By Yair Hoffman
Question: “Rabbi, I have ADHD, and there is absolutely no way that I can stay in shul on Yom Kippur without medication. Can I take my ADHD medication in order to stay in shul? It is no big deal if I don’t take it, but I would like to have a meaningful Yom Kippur.”
(Believe it or not, this question was posed to this author twice just after the Rosh Hashanah holiday.
Answer: This is an excellent question, and it would seem that there are two halachic issues here. There is the issue of consuming something on Yom Kippur and the second issue of taking medicine on a yom tov.
We will address the consumption issue first. There is a fascinating statement written by Rabbi Yosef ben Meir Teumim (1727–1792) in his sefer Pri Megadim. This Pri Megadim is quoted by the Mishnah Berurah (O.C. Siman 612:15) who states: When we have foods that are not ra’ui l’achilah, edible, there is a rabbinic prohibition to consume them at the outset. If they are less than a shiur, one should also be careful l’chatchilah.
We see then that it is less than a rabbinic prohibition, but a slightly lower level known as a “warning to be careful.”
Rav Moshe Feinstein, zt’l (in his Igros Moshe O.C. Vol. III #91), ruled that even a sick person who is not dangerously ill may take a pill on Yom Kippur. But perhaps the ADHD person is not halachically considered to even be categorized as someone who is sick. Would it be warranted to take a pill on a “warning to be careful” in order to be able to sit and concentrate on Yom Kippur?
And now the second topic: What about the additional prohibition of taking medicine on Shabbos or yom tov? We know that the rabbis forbade the consumption of medicine on account of the concern that one may come to grind other herbs to be used as medicine. Unless the person falls under certain categories of serious illness, there is a general prohibition of taking medicine. This applies not only to Shabbos but to yom tov as well.
The Shemiras Shabbos K’Hilchasah (34:19) rules that birth control pills are not forbidden to take on Shabbos on account of the rabbinic enactment to safeguard against grinding, because the prohibition applies only when someone is actually in physical pain or is particularly weak. ADHD meds would be likened to this case.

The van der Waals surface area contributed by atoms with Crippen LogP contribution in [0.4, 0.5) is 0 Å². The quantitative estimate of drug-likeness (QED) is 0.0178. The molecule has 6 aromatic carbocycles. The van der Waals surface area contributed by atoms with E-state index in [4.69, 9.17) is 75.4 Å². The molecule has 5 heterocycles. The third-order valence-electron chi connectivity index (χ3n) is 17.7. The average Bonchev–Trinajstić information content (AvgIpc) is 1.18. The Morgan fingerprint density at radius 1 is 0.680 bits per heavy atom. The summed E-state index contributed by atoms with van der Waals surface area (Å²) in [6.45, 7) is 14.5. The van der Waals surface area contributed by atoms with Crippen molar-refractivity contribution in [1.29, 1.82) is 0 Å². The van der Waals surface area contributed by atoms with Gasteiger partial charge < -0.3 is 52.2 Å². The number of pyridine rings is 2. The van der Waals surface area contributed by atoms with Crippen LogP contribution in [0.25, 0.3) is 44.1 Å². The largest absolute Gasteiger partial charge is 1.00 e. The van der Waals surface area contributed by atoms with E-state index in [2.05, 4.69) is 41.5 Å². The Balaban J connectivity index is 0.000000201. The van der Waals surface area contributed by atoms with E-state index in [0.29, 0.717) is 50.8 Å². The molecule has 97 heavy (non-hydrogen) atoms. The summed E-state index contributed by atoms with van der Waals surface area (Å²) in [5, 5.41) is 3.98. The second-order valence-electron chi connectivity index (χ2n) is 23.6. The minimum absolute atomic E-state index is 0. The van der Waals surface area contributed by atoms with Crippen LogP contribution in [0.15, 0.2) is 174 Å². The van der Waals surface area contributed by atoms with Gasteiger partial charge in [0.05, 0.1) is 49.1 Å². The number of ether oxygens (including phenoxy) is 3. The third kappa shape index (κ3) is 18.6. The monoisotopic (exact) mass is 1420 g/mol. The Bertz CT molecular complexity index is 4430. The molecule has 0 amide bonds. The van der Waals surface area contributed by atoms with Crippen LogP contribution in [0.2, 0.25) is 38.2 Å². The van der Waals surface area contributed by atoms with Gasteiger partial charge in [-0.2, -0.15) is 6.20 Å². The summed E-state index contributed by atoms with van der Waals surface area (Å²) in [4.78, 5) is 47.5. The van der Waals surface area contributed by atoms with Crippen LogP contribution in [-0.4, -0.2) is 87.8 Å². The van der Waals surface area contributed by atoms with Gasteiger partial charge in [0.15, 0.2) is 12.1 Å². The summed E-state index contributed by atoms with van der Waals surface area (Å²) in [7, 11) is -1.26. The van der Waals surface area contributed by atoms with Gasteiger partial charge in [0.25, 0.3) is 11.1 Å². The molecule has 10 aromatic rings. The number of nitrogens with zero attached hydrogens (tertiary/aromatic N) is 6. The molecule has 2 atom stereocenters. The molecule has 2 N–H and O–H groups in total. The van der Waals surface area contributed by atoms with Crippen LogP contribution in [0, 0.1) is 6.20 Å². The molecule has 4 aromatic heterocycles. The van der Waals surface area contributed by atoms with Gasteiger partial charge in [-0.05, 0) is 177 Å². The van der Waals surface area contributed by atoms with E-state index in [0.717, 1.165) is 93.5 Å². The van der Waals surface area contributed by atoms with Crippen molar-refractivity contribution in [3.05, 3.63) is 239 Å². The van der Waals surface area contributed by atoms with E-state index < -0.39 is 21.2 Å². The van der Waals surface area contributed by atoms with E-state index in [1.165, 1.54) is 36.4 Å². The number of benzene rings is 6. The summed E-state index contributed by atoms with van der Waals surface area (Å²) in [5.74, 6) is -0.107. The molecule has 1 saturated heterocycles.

Davening on Yom Kippur in a proper state of mind would certainly be defined as a mitzvah. The Magen Avraham (O.C. end of Siman 619) states that one should negate a minhag of staying up all night on one’s feet on Yom Kippur night so that one would be in a better position to daven properly on Yom Kippur itself. It would seem to this author that it would outweigh something that is not at the level of a rabbinic prohibition and is just a “warning to be careful.” This is also the ruling of Rav Mordechai Gross from Eretz Yisrael (Naavas Mordechai Ma’aser K’safim Vol. III p.60). On the other hand, a caffeine pill would not be something that should be allowed to be taken under such circumstances. This is the ruling of Rav Felder from Lakewood in his Shiurei Halachah (p. 191).
There is, of course, another possibility that should only be done under the instruction of the person’s doctor. Sometimes an additional partial dose of such medication can be taken before Yom Kippur in a time-release covering. Once again, this should only be done under the medical advice of an expert doctor.
What About The Water?
But what if one cannot take a pill without swallowing it with water?
There is a solution (pun intended). A few years before his passing (before Yom Kippur of 5769), Rav Elyashiv, zt’l, ruled that a person could utilize a different option—consuming water that has a pagum (unnatural) taste that is not normally consumed because of its negative taste. The rationale for this ruling (based upon a Rema) is that such drinking does not constitute a normal form of drinking and is thus only forbidden by rabbinic ruling. The rabbis, however, never made such enactments for people who are dangerously ill.
What’s the recipe for such water? It should be distasteful enough that a normal person would not drink the water, yet not so distasteful as to cause the drinker to get sick or to violate the prohibition of bal teshaktzu—doing something disgusting.
One should always check with one’s doctor, but this author has experimented with various concoctions to create the pagum water. (Do not take the pagum water if your doctor does not advise it for you.) The recipe that best fits the bill, in this author’s opinion, is to mix a half-teaspoon of granulated onion powder and three shakes of salt into a room-temperature 16.9-oz. bottle of water. The onion powder should first be dissolved in a small amount of hot water before Yom Kippur if possible. This will keep it pagum but will help reduce possible stomach unrest later.
Experiments conducted by this author have revealed the following revelation: The colder the water, the more onion powder and salt one can tolerate.
The author can be reached at Yairhoffman2@gmail.com. Read more of Rabbi Hoffman’s articles at 5TJT.com.